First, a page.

Sunday, August 14, 2011

Slovak Perogi's (Grandma's Recipe)

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While I was in Ohio, my aunt said we could make a small batch of perogi's.  YAY!!!!!!  This is another traditional Christmas Eve dish that we've made for years and years in our family.  We make a few different variations.  There are the potato ones, cheese, and sometimes we do sauerkraut filled perogi's.  (though, those aren't as popular as the other two)  
My aunt and I decided to make cheese perogi's because neither one of us wanted to take the time to bake the potatoes and mash them up.  (though, the potato ones are my fave)
The key to this dish is the dough.  For years my family made it a certain way, and had a hell of a time getting the dough to turn out properly.  Then, a family friend suggested the addition of the sour cream.  (picture angels singing)  The dough was perfect!  
The next important part of this dish is the browned butter.  Make sure you don't burn the butter...if it gets too dark, just dump and start over.  :)  
Happy cooking!  (and enjoy my families fave recipes!)

melt in your mouth deliciousness... 
Slovak Perogies
Cheese Filling:
Dried curd cottage cheese (if you can't find this, use Large Curd cottage cheese and drain it)
1 egg
2 Tbs sugar
1 tsp salt

1 cup sour cream
2 1/2 cups flour
1 tsp salt
2 eggs

To make the filling:
Combine the cheese, egg, sugar and salt in a bowl and stir to combine.  Set aside.

To make the dough:
Get a large cutting board.  Pile the flour on top and then create a little "hole" in the middle.  Carefully crack the eggs into the hole.  Then, using your hands, gently mix the eggs into the flour.  
Once the eggs are mixed in, add the sour cream.  Mix with your hands to create a nice pliable dough.  If it's too sticky, you can add a little more flour.  

Remove the dough from the board.  Spread some flour over the cutting board and then roll out the dough.  You don't want it too thin...and make sure it's even all the way around.  
Score the dough into squares.  Place about 1Tbs to 2Tbs of the cheese filling in the middle of each square.  (not too much or the perogi will burst while cooking.)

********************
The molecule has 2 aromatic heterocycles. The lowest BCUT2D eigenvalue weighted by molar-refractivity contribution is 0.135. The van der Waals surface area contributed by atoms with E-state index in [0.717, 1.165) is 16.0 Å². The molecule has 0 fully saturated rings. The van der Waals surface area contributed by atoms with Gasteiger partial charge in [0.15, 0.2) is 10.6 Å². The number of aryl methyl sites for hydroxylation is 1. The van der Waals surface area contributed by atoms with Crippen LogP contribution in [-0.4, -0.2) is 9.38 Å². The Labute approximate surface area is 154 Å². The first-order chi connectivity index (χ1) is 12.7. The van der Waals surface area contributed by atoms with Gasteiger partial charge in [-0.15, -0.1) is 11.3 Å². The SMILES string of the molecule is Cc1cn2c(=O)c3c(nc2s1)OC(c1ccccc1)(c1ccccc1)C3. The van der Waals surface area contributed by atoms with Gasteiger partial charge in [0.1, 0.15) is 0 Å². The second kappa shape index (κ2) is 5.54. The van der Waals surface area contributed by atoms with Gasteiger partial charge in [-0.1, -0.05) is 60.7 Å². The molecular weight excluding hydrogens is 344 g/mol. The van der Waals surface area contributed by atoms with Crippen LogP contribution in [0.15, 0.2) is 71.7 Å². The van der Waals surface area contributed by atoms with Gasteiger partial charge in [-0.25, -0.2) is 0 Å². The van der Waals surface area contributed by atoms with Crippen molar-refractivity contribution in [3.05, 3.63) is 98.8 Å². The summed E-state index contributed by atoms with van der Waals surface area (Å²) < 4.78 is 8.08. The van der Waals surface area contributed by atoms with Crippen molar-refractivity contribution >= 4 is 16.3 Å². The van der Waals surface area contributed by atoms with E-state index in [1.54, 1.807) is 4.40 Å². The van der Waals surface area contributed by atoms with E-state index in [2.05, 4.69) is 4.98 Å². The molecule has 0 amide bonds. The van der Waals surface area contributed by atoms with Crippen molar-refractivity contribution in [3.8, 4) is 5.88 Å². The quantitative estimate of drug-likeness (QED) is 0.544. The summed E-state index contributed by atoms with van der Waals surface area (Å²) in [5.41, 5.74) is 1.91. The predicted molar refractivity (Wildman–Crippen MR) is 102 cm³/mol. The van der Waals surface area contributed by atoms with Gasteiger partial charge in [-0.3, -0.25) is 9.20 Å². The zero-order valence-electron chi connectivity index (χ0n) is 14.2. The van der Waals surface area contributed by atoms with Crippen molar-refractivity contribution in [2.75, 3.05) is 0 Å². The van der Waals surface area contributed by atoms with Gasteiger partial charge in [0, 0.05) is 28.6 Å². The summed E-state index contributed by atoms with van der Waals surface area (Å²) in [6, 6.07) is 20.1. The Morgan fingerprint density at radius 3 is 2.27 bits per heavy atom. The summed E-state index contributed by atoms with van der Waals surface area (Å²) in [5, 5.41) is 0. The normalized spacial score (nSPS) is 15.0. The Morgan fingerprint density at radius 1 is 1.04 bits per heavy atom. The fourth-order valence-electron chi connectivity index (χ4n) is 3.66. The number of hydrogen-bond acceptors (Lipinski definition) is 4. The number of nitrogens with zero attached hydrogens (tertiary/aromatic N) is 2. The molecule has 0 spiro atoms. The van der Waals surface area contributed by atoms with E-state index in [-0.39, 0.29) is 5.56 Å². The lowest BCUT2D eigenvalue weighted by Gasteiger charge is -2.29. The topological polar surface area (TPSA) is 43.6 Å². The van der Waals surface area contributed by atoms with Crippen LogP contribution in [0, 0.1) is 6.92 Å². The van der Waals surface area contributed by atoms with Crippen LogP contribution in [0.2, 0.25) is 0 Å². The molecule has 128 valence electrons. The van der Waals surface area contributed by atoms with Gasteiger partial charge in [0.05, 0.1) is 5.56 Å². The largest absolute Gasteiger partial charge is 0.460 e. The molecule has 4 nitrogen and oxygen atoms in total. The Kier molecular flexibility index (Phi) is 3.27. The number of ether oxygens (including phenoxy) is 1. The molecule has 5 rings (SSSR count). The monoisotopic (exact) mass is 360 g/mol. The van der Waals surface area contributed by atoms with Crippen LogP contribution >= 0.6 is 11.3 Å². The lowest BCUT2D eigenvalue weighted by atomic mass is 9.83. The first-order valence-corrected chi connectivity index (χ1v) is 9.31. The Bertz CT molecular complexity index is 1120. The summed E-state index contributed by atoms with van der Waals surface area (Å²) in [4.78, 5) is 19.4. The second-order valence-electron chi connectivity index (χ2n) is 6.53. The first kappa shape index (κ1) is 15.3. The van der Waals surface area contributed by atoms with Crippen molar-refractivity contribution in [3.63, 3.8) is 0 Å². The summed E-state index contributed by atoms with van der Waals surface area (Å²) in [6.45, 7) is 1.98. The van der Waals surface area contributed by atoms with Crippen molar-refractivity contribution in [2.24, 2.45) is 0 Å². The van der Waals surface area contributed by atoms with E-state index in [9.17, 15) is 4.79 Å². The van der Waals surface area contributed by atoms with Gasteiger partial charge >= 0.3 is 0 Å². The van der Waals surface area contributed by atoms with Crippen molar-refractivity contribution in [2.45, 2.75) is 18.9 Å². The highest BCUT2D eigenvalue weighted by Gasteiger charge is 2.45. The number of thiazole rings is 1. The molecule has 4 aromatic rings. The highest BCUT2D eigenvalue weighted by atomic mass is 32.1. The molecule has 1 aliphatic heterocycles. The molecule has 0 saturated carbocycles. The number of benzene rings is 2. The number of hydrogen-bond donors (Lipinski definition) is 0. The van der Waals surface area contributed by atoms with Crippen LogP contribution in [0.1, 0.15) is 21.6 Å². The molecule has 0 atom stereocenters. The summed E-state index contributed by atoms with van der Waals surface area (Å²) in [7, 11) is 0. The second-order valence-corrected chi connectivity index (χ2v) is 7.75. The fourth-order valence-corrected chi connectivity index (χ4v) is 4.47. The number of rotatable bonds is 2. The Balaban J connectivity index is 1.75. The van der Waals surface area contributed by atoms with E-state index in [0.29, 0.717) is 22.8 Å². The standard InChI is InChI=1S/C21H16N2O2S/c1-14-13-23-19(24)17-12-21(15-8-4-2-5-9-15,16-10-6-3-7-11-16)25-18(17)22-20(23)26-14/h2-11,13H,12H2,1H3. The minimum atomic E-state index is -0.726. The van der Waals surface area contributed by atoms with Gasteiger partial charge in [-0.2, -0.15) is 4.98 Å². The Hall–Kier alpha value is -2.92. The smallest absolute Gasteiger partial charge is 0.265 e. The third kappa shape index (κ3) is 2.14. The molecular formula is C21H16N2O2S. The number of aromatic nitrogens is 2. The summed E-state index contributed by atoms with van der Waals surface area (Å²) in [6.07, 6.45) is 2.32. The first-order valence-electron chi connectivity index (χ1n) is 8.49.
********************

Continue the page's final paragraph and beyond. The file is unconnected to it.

*as you make the perogi's, get a large pot of water boiling*

Remove any excess dough, re-form and then roll out again.  Repeat procedure until all your filling is gone.  You may have some leftover dough.

Next, fold over the dough to create a triangle.  Now here's the REALLY important part.  You have to make sure that you pinch all the way around and seal the dough.  Any open areas and the filling will leak out.  If the dough is a little dry, try wetting your fingers with a little water to make sure it sticks.

Once you've made all your perogi's, gently add them to the boiling water.  Now, here's where the family instructions come in:  you'll know they are done when the perogi's are floating in the water.  Yep, that's as good as an answer as I could get.  No specific time.  So, use your best judgement here.

When they are floating and ready, use a slotted spoon and gently remove them one at a time to a waiting colander.  (do not rinse)  Now, you may lose some while cooking.  We lovingly call these broken ones "cripples."  (my cousin coined the term and it stuck)  Cripples are free to eat at any time.  :)  No need to wait till dinner.  

Get a large skillet ready and melt a whole stick of butter.  (yes, the whole stick)  Over medium heat.  You need to keep an eye on the butter.  You want a beautiful brown color.  You can test to see if the butter is ready by taking a bit of cooked perogi (like the ones that broke) and placing it in the skillet.  If the butter coats the perogi and sticks, it's ready.  
Next, add two or three perogi's at a time.  Turn to coat with the butter.  (you are not sauteing here...just coating).  Remove and set in a waiting casserole dish.  Repeat with all remaining perogi's.  

Now...dig in!!!  These wonderful perogi's are an all time family fave. 


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